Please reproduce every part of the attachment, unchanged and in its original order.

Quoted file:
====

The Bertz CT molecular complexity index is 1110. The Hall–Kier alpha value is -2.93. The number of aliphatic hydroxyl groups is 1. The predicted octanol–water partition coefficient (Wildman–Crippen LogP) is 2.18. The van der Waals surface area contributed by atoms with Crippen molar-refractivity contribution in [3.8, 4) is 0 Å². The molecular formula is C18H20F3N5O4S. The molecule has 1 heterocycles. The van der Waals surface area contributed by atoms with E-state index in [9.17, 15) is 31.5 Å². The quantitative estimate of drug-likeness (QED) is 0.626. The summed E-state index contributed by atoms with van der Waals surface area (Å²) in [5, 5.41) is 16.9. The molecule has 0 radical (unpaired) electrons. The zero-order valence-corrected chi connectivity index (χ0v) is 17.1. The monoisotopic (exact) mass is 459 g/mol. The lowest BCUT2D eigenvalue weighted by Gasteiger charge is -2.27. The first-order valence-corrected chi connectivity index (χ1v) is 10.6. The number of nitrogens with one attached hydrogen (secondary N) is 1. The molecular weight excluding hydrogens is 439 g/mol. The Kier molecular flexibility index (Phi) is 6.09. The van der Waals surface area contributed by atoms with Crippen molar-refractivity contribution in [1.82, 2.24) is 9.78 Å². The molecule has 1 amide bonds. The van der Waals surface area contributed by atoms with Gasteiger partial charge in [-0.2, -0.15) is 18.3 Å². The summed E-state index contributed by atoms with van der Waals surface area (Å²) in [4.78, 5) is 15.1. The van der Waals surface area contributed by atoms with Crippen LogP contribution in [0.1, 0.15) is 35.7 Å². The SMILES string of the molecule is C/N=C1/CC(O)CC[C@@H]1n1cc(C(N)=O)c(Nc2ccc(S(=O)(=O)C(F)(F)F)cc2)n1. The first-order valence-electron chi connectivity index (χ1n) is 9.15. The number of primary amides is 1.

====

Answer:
The Bertz CT molecular complexity index is 1110. The Hall–Kier alpha value is -2.93. The number of aliphatic hydroxyl groups is 1. The predicted octanol–water partition coefficient (Wildman–Crippen LogP) is 2.18. The van der Waals surface area contributed by atoms with Crippen molar-refractivity contribution in [3.8, 4) is 0 Å². The molecular formula is C18H20F3N5O4S. The molecule has 1 heterocycles. The van der Waals surface area contributed by atoms with E-state index in [9.17, 15) is 31.5 Å². The quantitative estimate of drug-likeness (QED) is 0.626. The summed E-state index contributed by atoms with van der Waals surface area (Å²) in [5, 5.41) is 16.9. The molecule has 0 radical (unpaired) electrons. The zero-order valence-corrected chi connectivity index (χ0v) is 17.1. The monoisotopic (exact) mass is 459 g/mol. The lowest BCUT2D eigenvalue weighted by Gasteiger charge is -2.27. The first-order valence-corrected chi connectivity index (χ1v) is 10.6. The number of nitrogens with one attached hydrogen (secondary N) is 1. The molecular weight excluding hydrogens is 439 g/mol. The Kier molecular flexibility index (Phi) is 6.09. The van der Waals surface area contributed by atoms with Crippen molar-refractivity contribution in [1.82, 2.24) is 9.78 Å². The molecule has 1 amide bonds. The van der Waals surface area contributed by atoms with Gasteiger partial charge in [-0.2, -0.15) is 18.3 Å². The summed E-state index contributed by atoms with van der Waals surface area (Å²) in [4.78, 5) is 15.1. The van der Waals surface area contributed by atoms with Crippen LogP contribution in [0.1, 0.15) is 35.7 Å². The SMILES string of the molecule is C/N=C1/CC(O)CC[C@@H]1n1cc(C(N)=O)c(Nc2ccc(S(=O)(=O)C(F)(F)F)cc2)n1. The first-order valence-electron chi connectivity index (χ1n) is 9.15. The number of primary amides is 1.